Microsoft's promotion of visual passwords, based on tapping pictures and making gestures instead of conventional text passwords, might be a boon for usability. Yet security experts warn the technology is less secure than even a simple 4-digit PIN.
The increased power of brute force attacks, password hash database leaks and the difficulty of getting users to choose secure text passwords in the first place means that attempts to create alternative login techniques are well worth exploring.
Windows 8 and Windows RT come with a feature called Picture Passwords. Users can choose any picture, and then "annotate" it with three finger movements: tapping a point, drawing a stroke, or sweeping a circle. This pattern becomes a users' means to open or unlock a device as an alternative to a text password or PIN unlock code.
The picture helps you to remember where you made the gestures, so you can repeat them reliably enough to pass the test and unlock your device.
Tap, tap, pinto, stroke. Hack?
Four security researchers from Arizona State University and Delaware State University tried to measure the safety of picture passwords in a research paper, titled On the Security of Picture Gesture Authentication (PDF). The paper was presented at last month's USENIX Security Symposium (summary and video here).
Microsoft's own paper on the design, implementation and likely strength of picture passwords estimates that there are just over 1.155 billion possible picture passwords if three gestures are used.
The sounds like a lot, but is "only about four times as many as there are six-character passwords using the characters A to Z,” says security watcher Paul Ducklin. “No-one is seriously suggesting six-character, letters-only passwords these days," he notes in a post on Sophos's Naked Security blog.
"Furthermore, the equivalent of a dictionary attack is possible, too, if you can identify the most likely Points of Interest (PoIs) in the password picture. So a brute force attack is certainly possible, where you ignore the picture entirely and just try every possible tap-click-circle combination," he adds.
All is not lost, however. Like credit cards that automatically block after three failed PIN entry attempts, making five mistakes in inputting a picture password obliges users to switch to using an old-fashioned text password. This, combined with the need for physical access to the device, limits the potential for potential misuse.
Can you see what it is yet?
The weakness, according to the researchers behind the USENIX paper, is that the point of interest in a picture users might tap on and the gesture they might make can be guessed. Microsoft's own ad for picture passwords features a picture of someone's two young daughters, heads close together and looking at some distant object. The password involved circling their heads and then drawing a line in the direction they were looking.
The chosen pattern is easily guessed. Using a test set of just over 10,000 passwords and 800 subjects, the Arizona State University and Delaware State University team reckon that automated point of recognition and other techniques can be used to guess visual gesture-based passwords correctly in 19 out of 1000 cases, given five attempts. The first guess alone would work in around nine in 1000 cases. Manual point of interest recognition offers even better results with a 26 in 1000 chance of hitting on the right gesture within five attempts.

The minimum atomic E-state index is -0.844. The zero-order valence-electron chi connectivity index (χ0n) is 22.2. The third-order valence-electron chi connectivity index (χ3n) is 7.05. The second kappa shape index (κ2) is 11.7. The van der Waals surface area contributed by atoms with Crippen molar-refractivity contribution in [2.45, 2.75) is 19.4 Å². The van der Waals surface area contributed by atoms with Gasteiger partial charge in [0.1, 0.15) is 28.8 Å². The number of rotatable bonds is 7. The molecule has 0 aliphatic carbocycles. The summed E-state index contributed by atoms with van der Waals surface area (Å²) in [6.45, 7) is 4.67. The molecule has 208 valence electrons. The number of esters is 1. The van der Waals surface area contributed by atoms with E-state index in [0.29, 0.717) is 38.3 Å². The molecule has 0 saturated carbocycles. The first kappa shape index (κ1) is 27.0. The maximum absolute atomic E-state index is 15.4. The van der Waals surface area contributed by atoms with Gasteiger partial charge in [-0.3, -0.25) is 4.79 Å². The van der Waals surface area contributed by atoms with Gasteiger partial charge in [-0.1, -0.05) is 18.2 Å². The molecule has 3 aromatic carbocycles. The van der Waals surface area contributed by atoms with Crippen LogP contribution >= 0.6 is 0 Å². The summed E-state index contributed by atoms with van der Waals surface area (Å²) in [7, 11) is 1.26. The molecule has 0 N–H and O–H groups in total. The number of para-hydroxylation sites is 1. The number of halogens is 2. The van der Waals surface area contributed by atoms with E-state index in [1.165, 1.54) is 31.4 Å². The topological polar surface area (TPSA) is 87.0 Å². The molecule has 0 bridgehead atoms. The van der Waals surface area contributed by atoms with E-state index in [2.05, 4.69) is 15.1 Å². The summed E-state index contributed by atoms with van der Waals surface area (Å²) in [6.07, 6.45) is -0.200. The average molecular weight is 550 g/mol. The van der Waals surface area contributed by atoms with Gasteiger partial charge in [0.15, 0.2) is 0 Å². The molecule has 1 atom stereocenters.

So the security of picture passwords is a lot less than the three-in-10,000 chance of correctly guessing a randomly chosen four-digit SIM or credit card PIN before subsequent re-tries are blocked. In practice, however device unlock numbers are often not chosen randomly; something that limits their security.
Picture gesture authentication has many of the same limitations of text passwords, as a blog post by Kaspersky Labs' Threatpost news service notes. The computer scientists behind the USENIX research urge Microsoft and other suppliers to be more upfront to users about this point, as well as developing tools to provide an indication of the strength of visual passwords, similar to text password strength meters.
Those not deterred by these figures and still attracted by convenience of gesture-based visual passwords would be well advised to select hard-to-guess picture passwords.
"If you use Picture Passwords, don't make it easy for the crooks: choose pictures with lots of PoIs, and don't just 'do the obvious' when you choose the gestures you're going to use," Ducklin advises.
Microsoft itself offers tips on picking a secure picture password.
Per Thorsheim, an independent security consultant, who runs a set of conferences about password security, has a good overview of the multiple password options bundles with Windows 8 here.
Security researchers have shown how to extract passwords, hashes and password hints from Windows 8. Extracting PIN and picture password data might also be possible, and this wouldn't need any attempt at guessing picture passwords. Both Ducklin and Thorsheim expressed interest in seeing more research into this area of offline attacks.
"How Picture Password data is stored, and how password attempts are tested against the database, is proprietary," Ducklin writes. "With an effective key size of just 30 bits, it is vital to set a very high cost for testing each potential password against an offline copy of the password database. That requires a computationally expensive Key Derivation Function (KDF)."
Ducklin called on Microsoft should go public on how Picture Passwords work, from how they're stored to how the KDF is calculated.
"You'd let outside experts assess the risk of offline attacks, which would be technically valuable. And you'd get great positive publicity for openness, considering the current brouhaha facing proprietary software vendors over the cryptographic influence of the world's intelligence services," he writes. ®